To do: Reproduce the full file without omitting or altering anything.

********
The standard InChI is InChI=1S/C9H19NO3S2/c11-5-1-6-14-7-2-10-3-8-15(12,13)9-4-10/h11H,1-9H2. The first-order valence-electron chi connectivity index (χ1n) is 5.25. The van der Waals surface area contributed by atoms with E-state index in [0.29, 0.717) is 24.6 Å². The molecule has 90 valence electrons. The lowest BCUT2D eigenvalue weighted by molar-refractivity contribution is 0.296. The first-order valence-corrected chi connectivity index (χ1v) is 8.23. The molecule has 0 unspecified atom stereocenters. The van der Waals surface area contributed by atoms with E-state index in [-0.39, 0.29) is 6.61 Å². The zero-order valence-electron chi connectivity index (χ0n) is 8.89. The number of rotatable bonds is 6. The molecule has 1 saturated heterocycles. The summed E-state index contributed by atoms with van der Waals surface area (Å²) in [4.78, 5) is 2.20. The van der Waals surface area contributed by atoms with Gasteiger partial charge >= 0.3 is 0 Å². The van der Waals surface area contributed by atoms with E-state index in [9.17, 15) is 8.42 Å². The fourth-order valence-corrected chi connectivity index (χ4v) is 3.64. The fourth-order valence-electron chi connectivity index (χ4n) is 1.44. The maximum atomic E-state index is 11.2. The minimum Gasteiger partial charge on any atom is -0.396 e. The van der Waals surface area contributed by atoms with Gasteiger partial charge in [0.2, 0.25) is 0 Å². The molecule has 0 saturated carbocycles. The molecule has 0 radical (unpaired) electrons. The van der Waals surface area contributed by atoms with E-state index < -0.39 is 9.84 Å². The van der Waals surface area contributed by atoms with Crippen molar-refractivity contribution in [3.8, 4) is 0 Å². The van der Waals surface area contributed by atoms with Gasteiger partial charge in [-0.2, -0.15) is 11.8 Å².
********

The standard InChI is InChI=1S/C9H19NO3S2/c11-5-1-6-14-7-2-10-3-8-15(12,13)9-4-10/h11H,1-9H2. The first-order valence-electron chi connectivity index (χ1n) is 5.25. The van der Waals surface area contributed by atoms with E-state index in [0.29, 0.717) is 24.6 Å². The molecule has 90 valence electrons. The lowest BCUT2D eigenvalue weighted by molar-refractivity contribution is 0.296. The first-order valence-corrected chi connectivity index (χ1v) is 8.23. The molecule has 0 unspecified atom stereocenters. The van der Waals surface area contributed by atoms with E-state index in [-0.39, 0.29) is 6.61 Å². The zero-order valence-electron chi connectivity index (χ0n) is 8.89. The number of rotatable bonds is 6. The molecule has 1 saturated heterocycles. The summed E-state index contributed by atoms with van der Waals surface area (Å²) in [4.78, 5) is 2.20. The van der Waals surface area contributed by atoms with Gasteiger partial charge >= 0.3 is 0 Å². The van der Waals surface area contributed by atoms with E-state index in [9.17, 15) is 8.42 Å². The fourth-order valence-corrected chi connectivity index (χ4v) is 3.64. The fourth-order valence-electron chi connectivity index (χ4n) is 1.44. The maximum atomic E-state index is 11.2. The minimum Gasteiger partial charge on any atom is -0.396 e. The van der Waals surface area contributed by atoms with Gasteiger partial charge in [0.2, 0.25) is 0 Å². The molecule has 0 saturated carbocycles. The molecule has 0 radical (unpaired) electrons. The van der Waals surface area contributed by atoms with E-state index < -0.39 is 9.84 Å². The van der Waals surface area contributed by atoms with Crippen molar-refractivity contribution in [3.8, 4) is 0 Å². The van der Waals surface area contributed by atoms with Gasteiger partial charge in [-0.2, -0.15) is 11.8 Å².